Straight away on the car park we met a deluge of tinkling Goldfinch which singing together was quite a beautiful earful which at times seemed overpowering and yet so cheery!  I also managed to hear the odd challenge of a nearby Redpoll who just about came in with the shortest of flurry.  Blackbirds who are always leaders in these events were calling from some 50 yards away with there "harsher" rich and varied repertoire. Before long we would also be graced with the masters the good old Song Thrush which were also adding to the chorus from at least three separate areas.

We went down by Richard's paddock, with no sheep present today but lots of evidence of recent.  We saw lots of House Sparrows which had taken residence on the North East elevation of The Old Vicarage and a little further on we got a sample of the part crescendo call of the resident Willow Warbler. We did manage to get a more fulfilled call from this little "leaf explorer" as we came back through its territory.

Our agenda today was hoping to be able to include a very special sighting of the fabulous "Spotted Flycatcher" which we know resides near to Compost Heap No.2 at the bottom corner of Richard's vegetable plot and which we had the pleasure of seeing only a few days ago when we did the part recce.  But sadly not! this morning we never even heard him although there were lots of flitting "Spotted Flycatcher" sized birds in and out of the tall matured canopy, so maybe we had seen it without us knowing it.

I nearly cried at the site of the beautiful "Hankerchief Tree" (no not really!), which adorns the Old Vicarage grounds, the very place where over 100 years ago the Rev Theodore Bayley Hardy -V.C would have walked past that very spot whilst he created his Sunday sermons. Although the late reverend would not have seen this most special of "chinese origin" trees because it was much later when Mr and Mrs. Challoner introduced it to their collection.

We left the grounds of the Old Vicarage and headed further up the lane to enter a lovely haymeadow, area which just reminds you of good old days with Ox eye daisies, Red Clovers and Docks amongst others which were just managing to peep through the many lovely upright grasses which had shades of greys for seed heads, and many shades of greens and occasionally you would see where maybe a local Roebuck or a Badger or other mammal had been lying up or having a gay time leaving a flattened grass imprint. It was so nice to see so many bees flitting about in haste and so excited to reach their next flowers.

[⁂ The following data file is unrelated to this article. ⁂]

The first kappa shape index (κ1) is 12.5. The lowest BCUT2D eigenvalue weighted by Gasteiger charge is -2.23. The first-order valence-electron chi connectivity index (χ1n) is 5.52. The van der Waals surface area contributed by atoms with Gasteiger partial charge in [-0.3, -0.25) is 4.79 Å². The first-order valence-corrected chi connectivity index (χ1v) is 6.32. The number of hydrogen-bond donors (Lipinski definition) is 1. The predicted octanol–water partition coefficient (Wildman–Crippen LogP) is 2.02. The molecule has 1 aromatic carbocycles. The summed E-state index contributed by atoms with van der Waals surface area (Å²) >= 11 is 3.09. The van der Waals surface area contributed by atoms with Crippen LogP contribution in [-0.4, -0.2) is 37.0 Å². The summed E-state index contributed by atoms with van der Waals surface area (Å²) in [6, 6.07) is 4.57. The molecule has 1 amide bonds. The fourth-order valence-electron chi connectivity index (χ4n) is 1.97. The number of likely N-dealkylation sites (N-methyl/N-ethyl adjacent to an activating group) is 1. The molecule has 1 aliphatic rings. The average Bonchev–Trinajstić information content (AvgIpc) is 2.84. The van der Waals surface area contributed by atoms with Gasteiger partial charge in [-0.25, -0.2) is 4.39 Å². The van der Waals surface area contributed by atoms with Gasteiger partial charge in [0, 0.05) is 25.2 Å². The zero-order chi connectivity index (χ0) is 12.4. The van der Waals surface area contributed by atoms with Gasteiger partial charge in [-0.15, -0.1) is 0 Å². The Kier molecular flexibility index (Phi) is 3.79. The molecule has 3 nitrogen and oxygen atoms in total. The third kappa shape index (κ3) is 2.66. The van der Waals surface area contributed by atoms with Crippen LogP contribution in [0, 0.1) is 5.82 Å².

It could not have come at a better time! we were all suffering from a serious starvation of Warblers this morning having only had the previous mentioned Willow Warbler, but soon we were to hear a close up fabulous display from at least one pair (probably two pair) of Garden Warblers singing their little hearts out with that mixed bubbly explosion of sounds. The close proximity from us made all the party stop in their tracks to listen and absorb the sounds coming from this most welcome of migrants.

Nearby we had further pleasure witnessing a family group of Nuthatches which were up and down the thick branches of a Ash whilst learning the skills of hunting from their parents. The birds seemed quite undisturbed by our nearby presence and just continued about their work.

It was lovely to hear a Chiffchaff calling his repetitive ditty, and also to hear the calls from nearby Goldcrest exploring the small nearby trees.

On our way back a Blackcap broke into song with his much harsher calling, but it was so nice to also have a Garden Warbler not too far away and it gave chance for some of us to be able to hear both birds singing away for comparison.

A good early morning I would say and well worth setting the alarm clock for 0330hrs.....

Thursday 16th June 2016 - Some belated nature records for Dalton, LCS and Burton Fell and Hutton Roof kindly sent in by my friend Robert Ashworth of Kendal. 

Cuckoo (s) more elusive today and calling heard from SW of Dalton deforested and also from NE of Burton Fell.

Butterflies: - Meadow Brown and Large Skipper - both new for the year.  Several Small Pearl Bordered Fritillarys, also 3 Painted Ladys (2 in Dalton deforested and 1 in open woodland near to Plain Quarry.

Also Orchids: Dark Red Helliborine in bud on Burton Fell.